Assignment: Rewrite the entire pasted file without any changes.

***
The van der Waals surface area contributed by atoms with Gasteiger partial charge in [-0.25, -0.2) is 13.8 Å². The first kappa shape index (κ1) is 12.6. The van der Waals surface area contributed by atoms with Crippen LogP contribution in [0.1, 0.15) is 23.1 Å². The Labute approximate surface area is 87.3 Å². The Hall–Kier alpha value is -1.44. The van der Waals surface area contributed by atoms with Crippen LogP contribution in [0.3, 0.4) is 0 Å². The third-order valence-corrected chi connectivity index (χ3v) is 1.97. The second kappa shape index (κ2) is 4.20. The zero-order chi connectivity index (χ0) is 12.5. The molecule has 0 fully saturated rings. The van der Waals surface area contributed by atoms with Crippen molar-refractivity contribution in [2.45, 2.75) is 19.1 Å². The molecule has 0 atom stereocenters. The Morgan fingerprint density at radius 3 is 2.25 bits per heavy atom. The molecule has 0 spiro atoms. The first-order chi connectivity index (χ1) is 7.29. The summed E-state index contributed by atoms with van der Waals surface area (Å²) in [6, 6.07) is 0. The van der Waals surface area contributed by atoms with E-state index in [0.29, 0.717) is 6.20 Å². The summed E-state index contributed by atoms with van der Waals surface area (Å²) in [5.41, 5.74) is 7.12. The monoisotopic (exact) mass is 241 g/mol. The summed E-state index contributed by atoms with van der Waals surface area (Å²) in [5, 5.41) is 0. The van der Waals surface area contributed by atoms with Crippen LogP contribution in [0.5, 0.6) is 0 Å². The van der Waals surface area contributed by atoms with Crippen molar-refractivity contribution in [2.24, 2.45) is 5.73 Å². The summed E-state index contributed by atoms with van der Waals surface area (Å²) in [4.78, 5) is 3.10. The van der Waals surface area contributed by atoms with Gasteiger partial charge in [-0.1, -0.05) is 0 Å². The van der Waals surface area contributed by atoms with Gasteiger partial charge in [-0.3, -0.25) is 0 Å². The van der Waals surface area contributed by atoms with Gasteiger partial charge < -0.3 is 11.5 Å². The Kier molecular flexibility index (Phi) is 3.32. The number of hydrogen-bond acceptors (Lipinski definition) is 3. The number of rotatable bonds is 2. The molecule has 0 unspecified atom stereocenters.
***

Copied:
The van der Waals surface area contributed by atoms with Gasteiger partial charge in [-0.25, -0.2) is 13.8 Å². The first kappa shape index (κ1) is 12.6. The van der Waals surface area contributed by atoms with Crippen LogP contribution in [0.1, 0.15) is 23.1 Å². The Labute approximate surface area is 87.3 Å². The Hall–Kier alpha value is -1.44. The van der Waals surface area contributed by atoms with Crippen LogP contribution in [0.3, 0.4) is 0 Å². The third-order valence-corrected chi connectivity index (χ3v) is 1.97. The second kappa shape index (κ2) is 4.20. The zero-order chi connectivity index (χ0) is 12.5. The molecule has 0 fully saturated rings. The van der Waals surface area contributed by atoms with Crippen molar-refractivity contribution in [2.45, 2.75) is 19.1 Å². The molecule has 0 atom stereocenters. The Morgan fingerprint density at radius 3 is 2.25 bits per heavy atom. The molecule has 0 spiro atoms. The first-order chi connectivity index (χ1) is 7.29. The summed E-state index contributed by atoms with van der Waals surface area (Å²) in [6, 6.07) is 0. The van der Waals surface area contributed by atoms with E-state index in [0.29, 0.717) is 6.20 Å². The summed E-state index contributed by atoms with van der Waals surface area (Å²) in [5.41, 5.74) is 7.12. The monoisotopic (exact) mass is 241 g/mol. The summed E-state index contributed by atoms with van der Waals surface area (Å²) in [5, 5.41) is 0. The van der Waals surface area contributed by atoms with Crippen LogP contribution in [0.5, 0.6) is 0 Å². The van der Waals surface area contributed by atoms with Crippen molar-refractivity contribution in [2.24, 2.45) is 5.73 Å². The summed E-state index contributed by atoms with van der Waals surface area (Å²) in [4.78, 5) is 3.10. The van der Waals surface area contributed by atoms with Gasteiger partial charge in [-0.1, -0.05) is 0 Å². The van der Waals surface area contributed by atoms with Gasteiger partial charge in [-0.3, -0.25) is 0 Å². The van der Waals surface area contributed by atoms with Gasteiger partial charge < -0.3 is 11.5 Å². The Kier molecular flexibility index (Phi) is 3.32. The number of hydrogen-bond acceptors (Lipinski definition) is 3. The number of rotatable bonds is 2. The molecule has 0 unspecified atom stereocenters.